A great big . . . miss
Re “Obama forgoes grand projects,” Feb. 23
This article’s subhead shouts, “Unlike the marvels of FDR’s New Deal, the stimulus is more about traffic, sewers and school repairs.”
Grand projects or not, President Obama’s stimulus plan seems to have missed the mark by a wide margin. How many of those people losing their jobs at Mervyns, Circuit City, Starbucks or even Lehman Bros. can put on a hard hat and find jobs repairing schools, building bridges or replacing aging sewers?
Very, very few, I suspect.
The Times reports that “the Bay Area city of Hercules drew heat for listing a duck pond park and dog park as possible uses for stimulus money,” as did the proposed restoration of the National Mall.
What those opposed to both the New Deal’s initiatives and Obama’s stimulus package forget is that the nation’s most beloved parks were created or improved by the Works Progress Administration or the Civilian Conservation Corps. These civilian armies also created forests that have added immeasurably to the nation’s commonwealth and planted innumerable trees now gracing towns and cities in their maturity.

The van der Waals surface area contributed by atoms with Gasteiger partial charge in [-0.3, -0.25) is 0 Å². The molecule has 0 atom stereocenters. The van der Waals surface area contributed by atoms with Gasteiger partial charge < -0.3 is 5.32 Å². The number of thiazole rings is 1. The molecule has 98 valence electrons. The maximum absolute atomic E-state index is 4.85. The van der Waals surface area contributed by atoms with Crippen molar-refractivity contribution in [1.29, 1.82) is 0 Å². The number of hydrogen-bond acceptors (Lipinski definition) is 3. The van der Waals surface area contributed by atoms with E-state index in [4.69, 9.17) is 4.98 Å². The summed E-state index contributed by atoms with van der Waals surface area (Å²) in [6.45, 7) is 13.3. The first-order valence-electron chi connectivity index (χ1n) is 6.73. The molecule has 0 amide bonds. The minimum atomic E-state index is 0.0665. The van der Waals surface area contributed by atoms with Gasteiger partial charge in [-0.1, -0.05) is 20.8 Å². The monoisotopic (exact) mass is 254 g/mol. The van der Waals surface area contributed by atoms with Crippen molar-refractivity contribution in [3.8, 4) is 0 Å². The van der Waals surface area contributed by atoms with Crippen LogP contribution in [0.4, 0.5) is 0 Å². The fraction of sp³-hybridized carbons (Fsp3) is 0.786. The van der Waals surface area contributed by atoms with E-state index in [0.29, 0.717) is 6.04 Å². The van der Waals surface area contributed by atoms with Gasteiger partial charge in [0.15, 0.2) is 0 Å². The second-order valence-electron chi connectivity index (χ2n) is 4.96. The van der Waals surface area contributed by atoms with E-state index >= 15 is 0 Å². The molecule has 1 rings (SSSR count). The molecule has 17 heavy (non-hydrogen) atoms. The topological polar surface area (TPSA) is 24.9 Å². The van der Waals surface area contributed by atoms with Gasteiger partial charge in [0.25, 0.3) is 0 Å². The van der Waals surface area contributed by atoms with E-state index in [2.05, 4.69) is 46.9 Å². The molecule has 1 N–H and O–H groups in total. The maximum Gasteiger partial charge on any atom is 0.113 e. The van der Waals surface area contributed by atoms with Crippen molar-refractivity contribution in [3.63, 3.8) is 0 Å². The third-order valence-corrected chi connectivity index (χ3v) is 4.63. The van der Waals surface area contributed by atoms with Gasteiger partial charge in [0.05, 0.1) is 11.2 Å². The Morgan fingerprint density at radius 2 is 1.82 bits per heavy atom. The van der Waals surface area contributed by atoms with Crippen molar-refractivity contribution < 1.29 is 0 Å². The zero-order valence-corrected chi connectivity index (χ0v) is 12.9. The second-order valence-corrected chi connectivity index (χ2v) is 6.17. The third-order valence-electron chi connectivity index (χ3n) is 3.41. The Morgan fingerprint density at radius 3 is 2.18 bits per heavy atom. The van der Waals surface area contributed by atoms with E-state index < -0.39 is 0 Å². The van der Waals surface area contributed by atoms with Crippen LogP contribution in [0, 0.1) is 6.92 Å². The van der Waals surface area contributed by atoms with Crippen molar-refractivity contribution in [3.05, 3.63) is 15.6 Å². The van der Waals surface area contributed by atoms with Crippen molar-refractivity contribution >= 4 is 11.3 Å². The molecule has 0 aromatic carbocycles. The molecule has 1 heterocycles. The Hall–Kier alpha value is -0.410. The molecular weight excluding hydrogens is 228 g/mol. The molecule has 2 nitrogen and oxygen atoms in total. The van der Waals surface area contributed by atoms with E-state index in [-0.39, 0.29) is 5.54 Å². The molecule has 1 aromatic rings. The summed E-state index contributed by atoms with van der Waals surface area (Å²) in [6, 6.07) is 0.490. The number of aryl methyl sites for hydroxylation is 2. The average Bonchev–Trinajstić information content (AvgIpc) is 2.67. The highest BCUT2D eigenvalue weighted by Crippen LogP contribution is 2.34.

These unmarked gifts may not be as dramatic as Grand Coulee Dam, but they have improved the lives of generations of Americans without their knowledge. Why should we do less for our posterity?
The writer is a project scholar for California’s Living New Deal Project.